Sen. Leila de Lima said Jaybee Sebastian was apparently “pushed to the wall” by people out to destroy her after the convicted kidnapper and car thief testified on Monday that he had given her personally P2 million for her senatorial campaign in the May elections.
“Apparently and obviously, he was unable to take the pressure,” De Lima said of Sebastian’s testimony at the resumption of the House hearing on illegal drug activities at New Bilibid Prison (NBP).
She told reporters she had previously revealed sources telling her that Sebastian and other high-profile NBP inmates were being forced to testify against her by allies of President Duterte in the House of Representatives’ inquiry, which she described as a “kangaroo court.”
‘My tears just fall’
“When I pray, I ask: Lord, do I deserve all this?” De Lima said, addressing a gathering celebrating the World Day Against the Death Penalty, after Mass at the Catholic Bishops’ Conference of the Philippines compound in Intramuros.
Wearing a black dress and her voice cracking, De Lima said, “I’ve devoted myself to public service. I never think about my personal or political interest because I am not a politician.”
During Mass, she was seen dabbing at her eyes with a handkerchief. She described herself as a strong woman “until recently, who was able to hide her emotions in public.”
“It’s only now that no matter how hard I try, my tears just fall because of what is happening,” she said, adding that she was mourning for the spate of killings under the Duterte administration’s war on illegal drugs and lies in the House inquiry.
She had said her farewell to her family. She said this was because she had been receiving death threats and hate messages.
Several convicts testified that they gave her drug payoffs through her bodyguard, Ronnie Dayan, when she was still justice secretary, an allegation that De Lima has repeatedly denied.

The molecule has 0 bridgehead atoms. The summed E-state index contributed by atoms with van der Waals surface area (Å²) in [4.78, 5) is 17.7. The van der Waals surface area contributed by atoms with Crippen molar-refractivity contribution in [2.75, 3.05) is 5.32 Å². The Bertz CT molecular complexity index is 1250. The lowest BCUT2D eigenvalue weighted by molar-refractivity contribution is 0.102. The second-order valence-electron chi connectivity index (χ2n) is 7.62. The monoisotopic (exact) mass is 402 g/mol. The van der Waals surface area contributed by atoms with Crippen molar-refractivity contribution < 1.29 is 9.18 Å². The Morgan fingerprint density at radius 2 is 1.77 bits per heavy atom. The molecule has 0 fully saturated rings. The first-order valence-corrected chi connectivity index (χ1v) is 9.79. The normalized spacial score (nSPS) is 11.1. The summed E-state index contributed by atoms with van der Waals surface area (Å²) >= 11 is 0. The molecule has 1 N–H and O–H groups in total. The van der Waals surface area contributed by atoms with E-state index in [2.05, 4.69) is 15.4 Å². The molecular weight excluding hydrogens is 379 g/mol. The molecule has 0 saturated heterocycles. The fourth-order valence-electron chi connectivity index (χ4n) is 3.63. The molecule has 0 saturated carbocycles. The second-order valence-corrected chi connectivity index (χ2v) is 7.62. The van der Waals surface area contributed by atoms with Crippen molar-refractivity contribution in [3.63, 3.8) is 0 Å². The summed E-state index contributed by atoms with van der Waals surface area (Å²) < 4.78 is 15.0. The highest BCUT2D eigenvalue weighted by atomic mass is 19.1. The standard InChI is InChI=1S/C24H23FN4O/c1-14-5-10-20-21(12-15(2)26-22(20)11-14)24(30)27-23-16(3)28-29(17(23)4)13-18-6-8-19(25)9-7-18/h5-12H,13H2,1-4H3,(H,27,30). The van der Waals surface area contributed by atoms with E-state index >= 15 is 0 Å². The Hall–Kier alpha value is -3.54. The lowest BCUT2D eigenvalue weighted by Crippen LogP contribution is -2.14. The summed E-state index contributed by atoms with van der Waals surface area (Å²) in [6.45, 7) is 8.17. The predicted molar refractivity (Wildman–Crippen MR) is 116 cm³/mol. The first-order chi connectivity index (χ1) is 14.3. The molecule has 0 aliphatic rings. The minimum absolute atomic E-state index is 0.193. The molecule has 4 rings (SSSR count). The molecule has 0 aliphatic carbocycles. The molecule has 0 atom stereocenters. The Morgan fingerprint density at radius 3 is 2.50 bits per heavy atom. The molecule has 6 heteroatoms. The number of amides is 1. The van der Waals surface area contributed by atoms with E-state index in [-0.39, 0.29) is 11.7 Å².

In Monday’s hearing, Sebastian said he gave the money to Joenel Sanchez, a member of De Lima’s security team, who had testified that Dayan was not only a driver and bodyguard but also her lover.
‘The only explanation’
De Lima said a source told her that Sebastian was the real “target” of the brawl at NBP on Sept. 28. Sebastian and three other inmates were stabbed and wounded in that incident and another was killed.
“That can be the only explanation why he was not able to take the pressure. He has heeded his wife who had pleaded to him to follow whatever they told him to do because they were only after De Lima. De Lima will understand it later,” the senator quoted her source as saying of Sebastian.
De Lima denied convicted drug lord Peter Co’s accusation he gave her P10 million as drug payoff. She said Co, like Sebastian, was seriously wounded in the Sept. 28 incident and that was why she was not surprised Co made those allegations.
Told that Sebastian had denied he was a government “asset,” she said that former Bureau of Corrections chief Franklin Bucayu and two other officials had told her that Sebastian had supplied information on illegal drug activities at NBP.
“In a sense, he is an asset. If he is not admitting he is an asset, again that was part of him being pressured,” she said.
On Sanchez receiving payoffs for her from Sebastian, De Lima said it was better for the congressmen to confront Sanchez about this. She said Sanchez was also pressured to tell lies against her.
She added that members of her staff were being harassed, pressured and coerced into testifying against her.
Denial by Sanchez
Sanchez on Monday denied allegations he was De Lima’s bagman and that he had ordered the inmates to raise drug money for the senator’s candidacy.
“I’ve spent 19 years in government service. I never had a record. I don’t even have immunity,” Sanchez said.
He brushed aside Sebastian’s claim that he was De Lima’s “sweetie-sweetie”—another lover, aside from Dayan, who received funds for her from NBP inmates.
Sebastian shot back: “It might be better to ask him if he really does not know Herbert Colanggo. That in itself was a huge lie.”
Sanchez maintained that he did not know Colanggo, but admitted knowing his manager, Reynante Diaz.
Antipolo City Rep. Romeo Acop noted that Sebastian’s statement that he delivered much of the P10 million he had allegedly collected for Sanchez from March to May 2015 debunked the aide’s claim that he took a leave of absence at the time.
Exchange of denials
Acop had to pit Sebastian and Sanchez’s words against each other, and the hearing soon devolved into exchanges of denials and assertions of who were telling the truth.
This prompted the committee chair, Mindoro Oriental Rep. Reynaldo Umali, to warn that whoever was lying would face consequences.
He told Sebastian that he might be stripped of his immunity, and warned Sanchez that he might be held liable for perjury.
National Bureau of Investigation Deputy Director Vicente de Guzman III said Sanchez had passed a lie detector test conducted by the agency. Umali directed the NBI to submit its report to the panel. —WITH REPORTS FROM JULIE M. AURELIO AND VINCE F. NONATO